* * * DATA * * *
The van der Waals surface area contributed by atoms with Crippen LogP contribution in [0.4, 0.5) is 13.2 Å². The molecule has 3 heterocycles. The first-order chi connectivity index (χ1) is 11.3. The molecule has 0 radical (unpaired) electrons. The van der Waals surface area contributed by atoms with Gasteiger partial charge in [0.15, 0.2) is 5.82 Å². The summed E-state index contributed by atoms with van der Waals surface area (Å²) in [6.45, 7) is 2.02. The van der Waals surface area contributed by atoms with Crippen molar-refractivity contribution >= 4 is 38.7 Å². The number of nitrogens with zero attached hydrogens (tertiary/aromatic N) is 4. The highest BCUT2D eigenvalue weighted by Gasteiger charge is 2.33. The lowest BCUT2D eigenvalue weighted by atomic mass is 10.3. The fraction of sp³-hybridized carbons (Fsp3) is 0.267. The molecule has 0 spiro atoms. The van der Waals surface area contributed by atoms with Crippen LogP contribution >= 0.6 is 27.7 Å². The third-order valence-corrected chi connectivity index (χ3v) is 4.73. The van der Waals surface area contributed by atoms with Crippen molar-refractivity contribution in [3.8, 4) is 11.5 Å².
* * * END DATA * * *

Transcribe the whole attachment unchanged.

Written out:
The van der Waals surface area contributed by atoms with Crippen LogP contribution in [0.4, 0.5) is 13.2 Å². The molecule has 3 heterocycles. The first-order chi connectivity index (χ1) is 11.3. The molecule has 0 radical (unpaired) electrons. The van der Waals surface area contributed by atoms with Gasteiger partial charge in [0.15, 0.2) is 5.82 Å². The summed E-state index contributed by atoms with van der Waals surface area (Å²) in [6.45, 7) is 2.02. The van der Waals surface area contributed by atoms with Crippen molar-refractivity contribution >= 4 is 38.7 Å². The number of nitrogens with zero attached hydrogens (tertiary/aromatic N) is 4. The highest BCUT2D eigenvalue weighted by Gasteiger charge is 2.33. The lowest BCUT2D eigenvalue weighted by atomic mass is 10.3. The fraction of sp³-hybridized carbons (Fsp3) is 0.267. The molecule has 0 spiro atoms. The van der Waals surface area contributed by atoms with Crippen LogP contribution >= 0.6 is 27.7 Å². The third-order valence-corrected chi connectivity index (χ3v) is 4.73. The van der Waals surface area contributed by atoms with Crippen molar-refractivity contribution in [3.8, 4) is 11.5 Å².